My husband and I both grew up with wood heat, but for 10 years have had a propane insert or propane central. A few days before Christmas, he installed a Jotul Castine (I think that's the model) and we love it! I'll take the radiant, cozy heat and woodsy smell over the convenience of central any day! We have access to free wood from our friends and family, and I believe it's $15/cord to cut it in the El Dorado National Forest, which is in our area. If the power goes out, we still have heat and can cook soup on it. Since my husband was laid off in Feb., I am so thankful that we have free heat in our home, and I don't have to cringe when I see the propane truck come trundling up the dirt road to fill the tank! Also, I don't have to be the "thermostat Nazi" and we can let it get as hot in here as we want. We live in a newer, well insulated modular home and boy does our little stove keep us toasty! Here's some pics, hope they work as this is the first time I've added a picture to a posting.
Attached Thumbnails
Wood Heat-stove08-1.jpg   Wood Heat-stove08-2.jpg  
Reply With Quote Quick reply to this message
 
Old 03-18-2009, 11:47 AM
 
Location: Interior AK
4,729 posts, read 8,737,353 times
Reputation: 3364
Burning wood is essentially carbon-neutral... burning a tree emits no more CO2 into the atmosphere than it would emit just rotting on the forest floor. So wood heat is definitely more atmosphere-friendly than heating oil or coal-fired electricity (electricity is the most inefficient generator of heat!). You can improve your emissions by purchasing an EPA-approved woodstove (catalytic or non-catalytic). These also have the added benefit of being more efficient as they burn the wood and the wood gases so you get more BTU out of your cordwood.

Fireplaces and old woodstoves are not as efficient and emit more pollutants in the smoke because they do not burn the gases. Fireplaces are notorious heat wasters... most of the heat goes up the chimney and the temp & pressure differential causes cold air to be sucked in through other rooms. Anyone with a standard fireplace who really wants to use it for heat rather than a pretty fire should consider an upgraded stove insert.

The new stoves and furnaces are definitely not as messy or smokey as the older ones as long as they are properly run and maintained. Placing the appliance in the right location and having as straight a chimney as possible with proper roof clearances virtually eliminates smoke coming back into the house when the doors are opened (back drafting). The only problem I've ever had with the newer woodstoves I've used is when someone doesn't set the damper properly or turns on the kitchen exhaust hood without cracking a window (this can sometimes be eliminated if you pipe outside combustion air directly to the stove instead of using room air).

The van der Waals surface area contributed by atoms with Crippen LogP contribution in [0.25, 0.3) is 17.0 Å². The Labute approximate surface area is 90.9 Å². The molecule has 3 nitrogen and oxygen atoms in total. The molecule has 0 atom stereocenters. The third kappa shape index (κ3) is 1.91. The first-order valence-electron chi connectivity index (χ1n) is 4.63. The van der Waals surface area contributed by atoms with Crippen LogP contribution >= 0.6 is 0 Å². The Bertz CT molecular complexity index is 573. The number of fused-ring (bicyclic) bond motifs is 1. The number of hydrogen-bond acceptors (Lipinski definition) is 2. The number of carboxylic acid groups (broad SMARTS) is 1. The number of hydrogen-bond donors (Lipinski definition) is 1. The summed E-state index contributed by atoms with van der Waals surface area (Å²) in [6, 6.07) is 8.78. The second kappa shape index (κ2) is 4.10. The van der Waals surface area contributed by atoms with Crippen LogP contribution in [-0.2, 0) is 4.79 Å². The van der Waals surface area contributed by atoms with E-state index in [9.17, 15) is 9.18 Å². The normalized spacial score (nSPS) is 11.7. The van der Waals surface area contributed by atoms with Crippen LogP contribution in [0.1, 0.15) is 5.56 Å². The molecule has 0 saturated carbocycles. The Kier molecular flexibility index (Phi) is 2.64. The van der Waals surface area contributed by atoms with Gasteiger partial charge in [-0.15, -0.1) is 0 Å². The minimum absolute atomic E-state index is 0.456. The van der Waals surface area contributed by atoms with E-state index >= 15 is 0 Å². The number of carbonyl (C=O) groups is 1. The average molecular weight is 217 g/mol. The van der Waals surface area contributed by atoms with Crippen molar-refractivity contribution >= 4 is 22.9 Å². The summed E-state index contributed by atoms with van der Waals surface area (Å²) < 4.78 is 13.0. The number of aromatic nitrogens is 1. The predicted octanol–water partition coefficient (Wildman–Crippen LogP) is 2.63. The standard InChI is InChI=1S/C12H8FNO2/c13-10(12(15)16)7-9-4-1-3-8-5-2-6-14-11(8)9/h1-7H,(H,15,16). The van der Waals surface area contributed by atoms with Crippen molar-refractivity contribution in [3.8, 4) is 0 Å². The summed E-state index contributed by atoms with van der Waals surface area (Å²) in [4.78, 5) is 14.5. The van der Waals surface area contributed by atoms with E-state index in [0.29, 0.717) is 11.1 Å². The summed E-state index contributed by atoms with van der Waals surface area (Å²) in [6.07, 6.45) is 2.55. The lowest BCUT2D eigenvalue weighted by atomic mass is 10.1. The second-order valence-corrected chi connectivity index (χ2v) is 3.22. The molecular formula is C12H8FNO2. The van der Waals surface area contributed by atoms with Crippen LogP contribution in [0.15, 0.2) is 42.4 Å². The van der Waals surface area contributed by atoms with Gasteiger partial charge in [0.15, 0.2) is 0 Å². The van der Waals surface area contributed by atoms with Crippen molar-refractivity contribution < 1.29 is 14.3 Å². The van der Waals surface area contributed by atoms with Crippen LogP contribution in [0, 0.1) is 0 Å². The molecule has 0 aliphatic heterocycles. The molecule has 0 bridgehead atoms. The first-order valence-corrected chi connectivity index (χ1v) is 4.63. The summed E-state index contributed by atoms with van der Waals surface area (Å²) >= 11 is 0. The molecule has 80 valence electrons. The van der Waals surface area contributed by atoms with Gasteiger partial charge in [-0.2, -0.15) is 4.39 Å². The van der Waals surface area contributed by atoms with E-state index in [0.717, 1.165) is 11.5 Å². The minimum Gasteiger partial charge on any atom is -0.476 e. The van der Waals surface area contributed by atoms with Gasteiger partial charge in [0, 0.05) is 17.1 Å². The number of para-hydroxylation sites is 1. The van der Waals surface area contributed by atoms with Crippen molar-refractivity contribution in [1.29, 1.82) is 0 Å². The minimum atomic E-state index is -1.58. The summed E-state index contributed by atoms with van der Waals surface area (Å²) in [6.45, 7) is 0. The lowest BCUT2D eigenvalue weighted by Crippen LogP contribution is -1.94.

If your home is properly insulated and you have the right-sized appliance, running a hot fire before bedtime and then banking it with slow-burning logs for the night will usually keep the house quite comfortable for 6-8 hours... no more chilly mornings!

A friend of mine has a 3000 sq ft super-insulated "chalet" in the mountains where it routinely gets below -20* for extended periods. He uses between 4-5 cords of mixed hard & softwoods (whatever he's cut from his property that year) to heat that space without supplmentation... so about a cord a month in the winter.
Reply With Quote Quick reply to this message
 
Old 03-21-2009, 12:31 PM
 
Location: Oklahoma(formerly SoCalif) Originally Mich,
13,387 posts, read 16,965,025 times
Reputation: 4611
TIPS:

I'm a "Small Engine Repair Mechanic" which includes the repair of "Chainsaws".

So if anyone has any problems with your chainsaw, feel free to send me a DM with your question.
Reply With Quote Quick reply to this message
 
Old 03-21-2009, 12:58 PM
 
Location: Oklahoma(formerly SoCalif) Originally Mich,
13,387 posts, read 16,965,025 times
Reputation: 4611
This is a very interesting and educational thread.

Here in Oklahoma, the name "Rique or Rick" is more commonly used instead of the name "Cord". A "Rick" is approx, 1/2 of a cord and is sold for approx, $55-$65.00.
While growing up on a Dairy farm in MI. I remember wr used a pot belly stove to heat with. The 180 acre farm we had was surrounded by woodland so we had all the (hard) wood we needed, which included some pine. I loved the smell of burning pine.
Reply With Quote Quick reply to this message
Please register to post and access all features of our very popular forum. It is free and quick. Over $68,000 in prizes has already been given out to active posters on our forum. Additional giveaways are planned.

Detailed information about all U.S. cities, counties, and zip codes on our site: City-data.com.


Reply
Please update this thread with any new information or opinions. This open thread is still read by thousands of people, so we encourage all additional points of view.

Quick Reply
Message:

Over $104,000 in prizes was already given out to active posters on our forum and additional giveaways are planned!

Go Back   City-Data Forum > General Forums > Rural and Small Town Living
Similar Threads
Follow City-Data.com founder on our Forum or

All times are GMT -6. The time now is 06:19 PM.

© 2005-2019, Advameg, Inc. · Please obey Forum Rules · Terms of Use and Privacy Policy · Bug Bounty

City-Data.com - Archive 1, 2, 3, 4, 5, 6, 7, 8, 9, 10, 11, 12, 13, 14, 15, 16, 17, 18, 19, 20, 21, 22, 23, 24, 25, 26, 27, 28, 29, 30, 31, 32, 33, 34, 35 - Top